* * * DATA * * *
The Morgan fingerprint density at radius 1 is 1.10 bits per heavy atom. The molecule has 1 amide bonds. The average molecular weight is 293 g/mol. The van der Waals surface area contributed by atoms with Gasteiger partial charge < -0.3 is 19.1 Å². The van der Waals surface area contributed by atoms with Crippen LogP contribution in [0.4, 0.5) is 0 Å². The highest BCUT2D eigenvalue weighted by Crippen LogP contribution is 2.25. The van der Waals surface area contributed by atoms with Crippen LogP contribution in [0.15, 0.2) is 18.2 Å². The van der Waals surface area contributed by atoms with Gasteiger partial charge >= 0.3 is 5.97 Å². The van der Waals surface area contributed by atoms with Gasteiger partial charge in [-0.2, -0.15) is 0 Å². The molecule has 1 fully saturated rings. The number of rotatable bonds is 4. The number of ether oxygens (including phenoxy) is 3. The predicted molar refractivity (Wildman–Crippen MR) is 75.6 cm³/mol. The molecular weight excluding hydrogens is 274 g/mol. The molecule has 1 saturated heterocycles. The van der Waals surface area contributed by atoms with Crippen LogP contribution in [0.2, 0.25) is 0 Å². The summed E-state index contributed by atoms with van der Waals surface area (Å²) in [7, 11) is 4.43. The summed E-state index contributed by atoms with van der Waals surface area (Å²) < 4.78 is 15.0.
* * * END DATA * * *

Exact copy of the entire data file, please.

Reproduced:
The Morgan fingerprint density at radius 1 is 1.10 bits per heavy atom. The molecule has 1 amide bonds. The average molecular weight is 293 g/mol. The van der Waals surface area contributed by atoms with Gasteiger partial charge < -0.3 is 19.1 Å². The van der Waals surface area contributed by atoms with Crippen LogP contribution in [0.4, 0.5) is 0 Å². The highest BCUT2D eigenvalue weighted by Crippen LogP contribution is 2.25. The van der Waals surface area contributed by atoms with Crippen LogP contribution in [0.15, 0.2) is 18.2 Å². The van der Waals surface area contributed by atoms with Gasteiger partial charge >= 0.3 is 5.97 Å². The van der Waals surface area contributed by atoms with Gasteiger partial charge in [-0.2, -0.15) is 0 Å². The molecule has 1 fully saturated rings. The number of rotatable bonds is 4. The number of ether oxygens (including phenoxy) is 3. The predicted molar refractivity (Wildman–Crippen MR) is 75.6 cm³/mol. The molecular weight excluding hydrogens is 274 g/mol. The molecule has 1 saturated heterocycles. The van der Waals surface area contributed by atoms with Crippen LogP contribution in [0.2, 0.25) is 0 Å². The summed E-state index contributed by atoms with van der Waals surface area (Å²) in [7, 11) is 4.43. The summed E-state index contributed by atoms with van der Waals surface area (Å²) < 4.78 is 15.0.